Figure 4 exhibits the time series forecast of volatility in inflation, exchange and interest rates for the next twelve months. The exchange rates forecast indicates that there is likely to be instability in the exchange rate in 2014. This implies that the cedi is likely to deviate abnormally in 2014, that is, the cedi is expected to depreciate very fast in 2014. The inflation rate forecast suggest that, in 2014, general prices of goods and services will increase but at a low rate, interest rates will also increase at the same pace. The forecasts suggest economic instability in Ghana in 2014. The shocks in the graph suggest that inflation and interest rates react to exchange rates volatility in the medium to long term. As at the time of completing this research work, the cedi has depreciated 31.8% on June 5, 2014, per information available on the Bank of Ghana website, a record high within the last decade, (Bank of Ghana, 2014). The current rate of 31.8% suggest that inflation rates could escalate further if the cedi is not stabilized by the last quarter of 2014.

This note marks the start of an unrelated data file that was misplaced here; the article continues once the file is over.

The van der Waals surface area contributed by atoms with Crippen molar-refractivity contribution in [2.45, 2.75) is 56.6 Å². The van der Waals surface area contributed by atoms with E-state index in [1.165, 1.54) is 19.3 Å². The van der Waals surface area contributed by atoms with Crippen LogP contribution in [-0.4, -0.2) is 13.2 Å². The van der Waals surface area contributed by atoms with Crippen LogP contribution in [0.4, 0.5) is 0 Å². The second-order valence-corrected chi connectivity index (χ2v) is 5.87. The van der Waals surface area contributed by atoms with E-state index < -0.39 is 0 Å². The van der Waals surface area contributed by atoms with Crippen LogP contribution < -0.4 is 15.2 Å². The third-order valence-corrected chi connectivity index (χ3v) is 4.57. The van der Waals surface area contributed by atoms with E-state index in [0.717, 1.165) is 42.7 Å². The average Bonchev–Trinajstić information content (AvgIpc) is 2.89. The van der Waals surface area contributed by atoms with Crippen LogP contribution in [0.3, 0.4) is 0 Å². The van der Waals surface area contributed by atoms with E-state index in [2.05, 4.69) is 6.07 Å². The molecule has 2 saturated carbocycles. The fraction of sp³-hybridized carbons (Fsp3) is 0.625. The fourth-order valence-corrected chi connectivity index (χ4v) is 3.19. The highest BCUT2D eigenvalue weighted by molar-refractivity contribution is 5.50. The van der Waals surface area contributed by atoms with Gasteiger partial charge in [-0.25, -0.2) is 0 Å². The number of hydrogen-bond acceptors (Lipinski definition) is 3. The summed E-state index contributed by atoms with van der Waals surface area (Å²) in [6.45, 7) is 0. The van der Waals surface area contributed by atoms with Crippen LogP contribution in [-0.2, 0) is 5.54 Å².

Certainly, it is evident that the BEKK model is robust in modeling volatility in the depreciation of the cedi to other foreign currencies.
Figure 5 displays time series plot of inflation rates volatility from 1990 to 2013. There is evidence of relatively mild volatility in 2004 and 2008. Volatility in inflation rate during the study period could be found in 1993, 1995, 2003, 2004, 2005, 2007, 2008, 2010, 2011 and 2012. It must be noted that, the highest shock was in 2002. The risk in inflation means that there is evidence of abrupt deviation from the mean of the general level of prices of goods and services. The volatility exhibited during these periods implies that the expected inflation deviated from the observed mean value. Inflation volatility measures the uncertainty in the expected inflation. Volatility of any kind is likely to deteriorate the prospects of a healthy economy, if volatility is high; investors become uncertain in their future investments since there is a high inflation risk, therefore demand a high return. High volatility in inflation leads to high cost of borrowing which directly affect investment negatively and to a large extent the health of the economy leading to ineffective planning. The trend in the plots indicates that inflation volatility trail exchange rate volatility; this suggests that, inflation reacts to exchange rate volatility in the long run.